**Frequently Asked Questions FAQs**

The previous slide was based upon a study from your book with μ = 80, σ = 10, and a sample (n=25) that is drawn with an 8-point treatment effect (M=88). What is the power of the related statistical test for detecting the difference between the population and sample mean?

32
**Frequently Asked Questions FAQs**

Step #1: Calculate standard error for sample In this step, we work from the population’s standard deviation (σ) and the sample size (n)

33
**Frequently Asked Questions FAQs**

Step #2: Locate Boundary of Critical Region In this step, we find the exact boundary of the critical region Pick a critical z-score based upon alpha (α =.05)

34
**Frequently Asked Questions FAQs**

Step #3: Calculate the z-score for the difference between the treated sample mean (M=83.92) for the critical region boundary and the population mean with an 8-point treatment effect (μ = 88).

35
**Frequently Asked Questions FAQs**

Interpret Power of the Hypothesis Test Find probability associated with a z-score > Look this probability up as the proportion in the body of the normal distribution (column B in your textbook) p = .9793 Thus, with a sample of 25 people and an 8-point treatment effect, 97.93% of the time the hypothesis test will conclude that there is a significant effect.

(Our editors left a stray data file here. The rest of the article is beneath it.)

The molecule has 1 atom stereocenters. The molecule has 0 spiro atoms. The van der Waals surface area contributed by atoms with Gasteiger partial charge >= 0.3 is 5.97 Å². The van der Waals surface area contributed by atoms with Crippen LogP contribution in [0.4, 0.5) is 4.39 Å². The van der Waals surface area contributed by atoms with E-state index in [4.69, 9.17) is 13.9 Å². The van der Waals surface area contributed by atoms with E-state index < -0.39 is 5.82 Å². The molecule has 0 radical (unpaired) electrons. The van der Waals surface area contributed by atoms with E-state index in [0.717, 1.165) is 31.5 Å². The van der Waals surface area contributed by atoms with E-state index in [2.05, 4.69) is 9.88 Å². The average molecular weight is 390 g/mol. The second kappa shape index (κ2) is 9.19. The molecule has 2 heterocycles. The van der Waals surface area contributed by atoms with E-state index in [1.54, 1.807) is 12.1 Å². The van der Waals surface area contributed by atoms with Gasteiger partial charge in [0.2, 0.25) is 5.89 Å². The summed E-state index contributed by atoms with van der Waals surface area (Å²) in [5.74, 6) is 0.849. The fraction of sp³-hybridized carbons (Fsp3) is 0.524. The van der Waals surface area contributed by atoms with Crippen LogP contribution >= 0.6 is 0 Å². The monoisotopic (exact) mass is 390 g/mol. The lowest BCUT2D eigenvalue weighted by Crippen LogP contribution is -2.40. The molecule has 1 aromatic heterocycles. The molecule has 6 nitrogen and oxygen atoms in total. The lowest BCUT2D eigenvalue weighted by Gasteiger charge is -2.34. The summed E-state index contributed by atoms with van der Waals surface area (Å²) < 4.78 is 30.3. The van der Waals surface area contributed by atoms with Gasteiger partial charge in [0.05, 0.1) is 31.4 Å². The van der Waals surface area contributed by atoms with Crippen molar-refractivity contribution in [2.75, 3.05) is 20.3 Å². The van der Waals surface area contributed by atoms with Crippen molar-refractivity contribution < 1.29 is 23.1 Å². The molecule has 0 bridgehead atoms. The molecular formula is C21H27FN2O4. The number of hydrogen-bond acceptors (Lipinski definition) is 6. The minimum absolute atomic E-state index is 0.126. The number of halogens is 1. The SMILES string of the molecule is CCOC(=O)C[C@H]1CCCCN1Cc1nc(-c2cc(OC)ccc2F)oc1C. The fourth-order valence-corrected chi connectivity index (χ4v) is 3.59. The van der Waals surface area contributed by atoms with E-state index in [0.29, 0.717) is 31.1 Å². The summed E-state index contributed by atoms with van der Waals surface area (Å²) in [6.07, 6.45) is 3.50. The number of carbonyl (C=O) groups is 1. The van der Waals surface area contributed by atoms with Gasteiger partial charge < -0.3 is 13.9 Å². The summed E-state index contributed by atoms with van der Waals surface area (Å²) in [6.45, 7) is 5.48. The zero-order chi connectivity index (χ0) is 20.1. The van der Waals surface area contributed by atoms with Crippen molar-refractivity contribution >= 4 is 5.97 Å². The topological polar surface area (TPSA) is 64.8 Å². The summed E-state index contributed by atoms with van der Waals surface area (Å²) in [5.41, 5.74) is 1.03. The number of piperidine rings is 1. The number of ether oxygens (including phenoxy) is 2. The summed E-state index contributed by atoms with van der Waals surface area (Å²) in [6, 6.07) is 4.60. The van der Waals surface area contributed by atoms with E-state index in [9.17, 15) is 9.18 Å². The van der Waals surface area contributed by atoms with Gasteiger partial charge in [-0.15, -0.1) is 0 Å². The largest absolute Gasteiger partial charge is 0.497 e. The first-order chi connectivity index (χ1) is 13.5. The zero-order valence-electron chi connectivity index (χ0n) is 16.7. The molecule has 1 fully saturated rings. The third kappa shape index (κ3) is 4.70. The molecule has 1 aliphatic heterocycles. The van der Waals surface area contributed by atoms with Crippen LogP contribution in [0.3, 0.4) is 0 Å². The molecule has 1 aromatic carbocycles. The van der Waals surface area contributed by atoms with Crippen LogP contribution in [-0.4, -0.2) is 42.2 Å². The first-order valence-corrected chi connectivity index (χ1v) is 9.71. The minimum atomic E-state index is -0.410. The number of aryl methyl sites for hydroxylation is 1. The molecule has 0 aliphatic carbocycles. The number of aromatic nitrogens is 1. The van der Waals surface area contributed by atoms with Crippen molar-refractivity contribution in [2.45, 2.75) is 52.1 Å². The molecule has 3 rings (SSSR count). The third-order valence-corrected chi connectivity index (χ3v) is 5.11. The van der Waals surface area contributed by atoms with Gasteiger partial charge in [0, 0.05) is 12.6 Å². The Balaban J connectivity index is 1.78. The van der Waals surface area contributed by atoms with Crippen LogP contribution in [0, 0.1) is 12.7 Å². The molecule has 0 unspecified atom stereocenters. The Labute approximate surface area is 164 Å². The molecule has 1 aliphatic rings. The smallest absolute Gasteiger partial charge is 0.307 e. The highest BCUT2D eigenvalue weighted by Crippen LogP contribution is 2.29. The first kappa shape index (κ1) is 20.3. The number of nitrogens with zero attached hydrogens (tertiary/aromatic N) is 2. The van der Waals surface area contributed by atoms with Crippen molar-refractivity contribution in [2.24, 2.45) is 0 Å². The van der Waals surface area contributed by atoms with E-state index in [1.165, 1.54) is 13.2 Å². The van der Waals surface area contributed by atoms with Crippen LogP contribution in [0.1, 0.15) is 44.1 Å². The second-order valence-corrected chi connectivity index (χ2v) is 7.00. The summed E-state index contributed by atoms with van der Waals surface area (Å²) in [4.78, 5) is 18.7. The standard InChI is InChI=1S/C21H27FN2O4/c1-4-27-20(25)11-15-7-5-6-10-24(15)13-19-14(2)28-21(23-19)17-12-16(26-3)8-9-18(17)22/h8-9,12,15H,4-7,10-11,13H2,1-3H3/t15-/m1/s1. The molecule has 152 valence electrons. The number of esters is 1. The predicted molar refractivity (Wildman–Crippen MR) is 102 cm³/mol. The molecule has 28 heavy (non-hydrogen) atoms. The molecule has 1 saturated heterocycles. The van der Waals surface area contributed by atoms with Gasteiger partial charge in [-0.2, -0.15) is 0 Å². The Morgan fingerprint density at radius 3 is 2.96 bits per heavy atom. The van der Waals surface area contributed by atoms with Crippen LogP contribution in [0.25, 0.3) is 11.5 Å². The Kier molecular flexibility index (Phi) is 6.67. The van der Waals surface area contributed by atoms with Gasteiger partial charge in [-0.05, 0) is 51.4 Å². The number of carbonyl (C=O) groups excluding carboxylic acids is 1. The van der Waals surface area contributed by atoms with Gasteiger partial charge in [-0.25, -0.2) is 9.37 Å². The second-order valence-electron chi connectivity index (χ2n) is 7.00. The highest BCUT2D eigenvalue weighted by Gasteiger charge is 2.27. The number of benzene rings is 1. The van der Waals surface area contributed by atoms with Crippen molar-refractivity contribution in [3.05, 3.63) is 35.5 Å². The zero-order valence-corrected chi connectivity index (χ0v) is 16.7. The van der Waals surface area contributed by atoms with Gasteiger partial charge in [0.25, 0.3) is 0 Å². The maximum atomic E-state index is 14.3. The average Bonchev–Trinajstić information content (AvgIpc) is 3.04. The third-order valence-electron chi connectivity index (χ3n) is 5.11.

Similar presentations

OK

Chapter 8 Hypothesis Testing I. Significant Differences Hypothesis testing is designed to detect significant differences: differences that did not occur.

Chapter 8 Hypothesis Testing I. Significant Differences Hypothesis testing is designed to detect significant differences: differences that did not occur.

© 2018 SlidePlayer.com Inc.

All rights reserved.

Ads by Google

Ppt on oxygen cycle for class 9 Ppt on total parenteral nutrition contraindications Ppt on power situation in india Jit ppt on manufacturing Ppt on j&k tourism Ppt on interesting facts about planet mars Ppt on retail sales Download ppt on fundamental rights and duties of constitution Ppt on bookkeeping and accounting Ppt on eia report crude